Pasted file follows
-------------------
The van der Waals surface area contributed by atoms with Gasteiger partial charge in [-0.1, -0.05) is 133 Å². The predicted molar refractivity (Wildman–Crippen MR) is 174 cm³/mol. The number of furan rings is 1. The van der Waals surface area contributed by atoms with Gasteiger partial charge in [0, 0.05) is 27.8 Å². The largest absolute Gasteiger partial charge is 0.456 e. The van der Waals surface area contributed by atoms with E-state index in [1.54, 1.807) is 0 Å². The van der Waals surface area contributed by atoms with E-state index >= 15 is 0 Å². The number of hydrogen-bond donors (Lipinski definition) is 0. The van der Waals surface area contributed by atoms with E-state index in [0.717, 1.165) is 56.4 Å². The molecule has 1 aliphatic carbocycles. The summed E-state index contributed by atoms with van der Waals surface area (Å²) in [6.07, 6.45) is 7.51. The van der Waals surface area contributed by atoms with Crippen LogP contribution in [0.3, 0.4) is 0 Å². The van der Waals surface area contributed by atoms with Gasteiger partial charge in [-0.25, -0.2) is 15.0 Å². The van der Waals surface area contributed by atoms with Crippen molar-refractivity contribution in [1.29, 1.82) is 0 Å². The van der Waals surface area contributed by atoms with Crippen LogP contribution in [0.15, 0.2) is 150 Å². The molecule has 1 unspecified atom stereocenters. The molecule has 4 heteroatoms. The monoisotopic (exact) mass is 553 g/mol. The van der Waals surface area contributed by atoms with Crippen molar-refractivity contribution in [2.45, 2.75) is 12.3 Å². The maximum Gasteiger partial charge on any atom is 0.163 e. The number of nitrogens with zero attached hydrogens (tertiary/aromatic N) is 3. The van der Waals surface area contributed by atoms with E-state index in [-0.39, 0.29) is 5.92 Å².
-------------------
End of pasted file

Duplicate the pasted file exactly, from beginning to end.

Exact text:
The van der Waals surface area contributed by atoms with Gasteiger partial charge in [-0.1, -0.05) is 133 Å². The predicted molar refractivity (Wildman–Crippen MR) is 174 cm³/mol. The number of furan rings is 1. The van der Waals surface area contributed by atoms with Gasteiger partial charge in [0, 0.05) is 27.8 Å². The largest absolute Gasteiger partial charge is 0.456 e. The van der Waals surface area contributed by atoms with E-state index in [1.54, 1.807) is 0 Å². The van der Waals surface area contributed by atoms with E-state index >= 15 is 0 Å². The number of hydrogen-bond donors (Lipinski definition) is 0. The van der Waals surface area contributed by atoms with E-state index in [0.717, 1.165) is 56.4 Å². The molecule has 1 aliphatic carbocycles. The summed E-state index contributed by atoms with van der Waals surface area (Å²) in [6.07, 6.45) is 7.51. The van der Waals surface area contributed by atoms with Crippen LogP contribution in [0.3, 0.4) is 0 Å². The van der Waals surface area contributed by atoms with Gasteiger partial charge in [-0.25, -0.2) is 15.0 Å². The van der Waals surface area contributed by atoms with Crippen molar-refractivity contribution in [1.29, 1.82) is 0 Å². The van der Waals surface area contributed by atoms with Crippen LogP contribution in [0.15, 0.2) is 150 Å². The molecule has 1 unspecified atom stereocenters. The molecule has 4 heteroatoms. The monoisotopic (exact) mass is 553 g/mol. The van der Waals surface area contributed by atoms with Crippen molar-refractivity contribution in [2.45, 2.75) is 12.3 Å². The maximum Gasteiger partial charge on any atom is 0.163 e. The number of nitrogens with zero attached hydrogens (tertiary/aromatic N) is 3. The van der Waals surface area contributed by atoms with E-state index in [-0.39, 0.29) is 5.92 Å².